Photo caption: SEEING EYE TO EYE: Rasin and Walnut, two miniature donkeys at SeaPony Farm, angle for the same patch of grass in their pasture Tuesday morning. Catie Conti's SeaPony Farm caters to young riders with special needs who benifit from riding therapy.
Photo credit: Nicole Harnishfeger
By Mary Lancaster Independent Writer
Along the lush trails at SeaPony Farm shad bushes are beginning to bloom and the loudest sounds are the songs of birds. At a crest within the farm’s rolling 30 acres of fields and paddocks, small donkeys Raisin and Walnut meander in a pasture never far from their horse friends Boo, a tall and graceful white Arabian steed, and Icelandic horses Titill, Guster, Thremill and Balder.
On the far side of the property, alpacas Chi Chi and Gracey graze contentedly, lifting their heads on long necks as their natural curiosity is piqued by passersby who stop to watch them. It is a peaceful place tucked away off Crooked Lane where these nine handsome, sweet animals and their owner Catherine Conte make magical things happen.
SeaPony Farm is a therapeutic equestrian center, a non-profit corporation Conte founded in 2005 that is a member of the North American Riding for the Handicapped Association, of which Conte is a registered therapeutic riding instructor. The land is one of Nantucket’s oldest recorded farms, owned first by Benjamin Gardner, then by William H. H. Smith and in the 1930s by James Thompson.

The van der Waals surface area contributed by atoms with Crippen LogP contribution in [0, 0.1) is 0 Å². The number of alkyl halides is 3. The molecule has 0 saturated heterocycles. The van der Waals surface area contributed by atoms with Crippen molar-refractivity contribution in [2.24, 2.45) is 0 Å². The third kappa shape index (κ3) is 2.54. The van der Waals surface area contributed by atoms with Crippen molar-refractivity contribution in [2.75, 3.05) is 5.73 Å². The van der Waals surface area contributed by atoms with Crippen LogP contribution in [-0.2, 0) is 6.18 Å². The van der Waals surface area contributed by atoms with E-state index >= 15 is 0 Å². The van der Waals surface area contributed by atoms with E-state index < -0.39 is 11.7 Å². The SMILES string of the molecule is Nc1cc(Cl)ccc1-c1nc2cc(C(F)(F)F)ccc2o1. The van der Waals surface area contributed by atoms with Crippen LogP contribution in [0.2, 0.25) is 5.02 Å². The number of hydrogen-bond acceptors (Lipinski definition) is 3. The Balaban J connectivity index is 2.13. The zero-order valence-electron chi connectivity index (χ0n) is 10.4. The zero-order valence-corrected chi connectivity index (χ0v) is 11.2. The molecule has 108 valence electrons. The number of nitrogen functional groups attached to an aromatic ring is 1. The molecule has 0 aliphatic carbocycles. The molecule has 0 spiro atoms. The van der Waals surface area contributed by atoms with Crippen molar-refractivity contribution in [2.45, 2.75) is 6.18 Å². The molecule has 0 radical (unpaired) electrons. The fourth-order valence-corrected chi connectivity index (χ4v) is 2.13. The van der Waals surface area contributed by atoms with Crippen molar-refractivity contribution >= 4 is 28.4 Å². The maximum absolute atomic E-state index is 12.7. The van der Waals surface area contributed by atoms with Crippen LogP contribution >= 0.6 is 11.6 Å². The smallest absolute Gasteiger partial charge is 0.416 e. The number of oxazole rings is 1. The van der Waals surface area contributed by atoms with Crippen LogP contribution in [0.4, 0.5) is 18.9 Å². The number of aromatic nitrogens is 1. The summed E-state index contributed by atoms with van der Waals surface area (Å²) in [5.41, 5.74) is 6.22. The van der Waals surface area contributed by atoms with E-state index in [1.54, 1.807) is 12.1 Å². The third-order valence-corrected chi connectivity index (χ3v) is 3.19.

Conte, a licensed attorney, had her own practice for 20 years in Worcester, Mass. where she specialized in family law with a focus on child abuse and juvenile cases. Her mother was a double amputee who lost both legs above the knee.
"I’ve wanted to do something like this for a long time and I’ve always had horses," explained Conte. "In my practice I would bring my child clients to the house and have them interact with the horses - touch them, pet them. It was miraculous how they would open up and talk to me about their lives. That’s when I got the bug. I love it. The kids bring me so much joy, and it’s a natural thing for me to do."
Conte’s life partner Billy Cassidy, one of the farm’s directors and its property manager, was living here when Conte’s mother died in 2001. Conte sold her mainland property and moved to the island with her two horses in 2003. After considering many parcels, the pair decided that the land between Madaket Road and Crooked Lane, formerly the Egan property, was the perfect spot to try out her dream.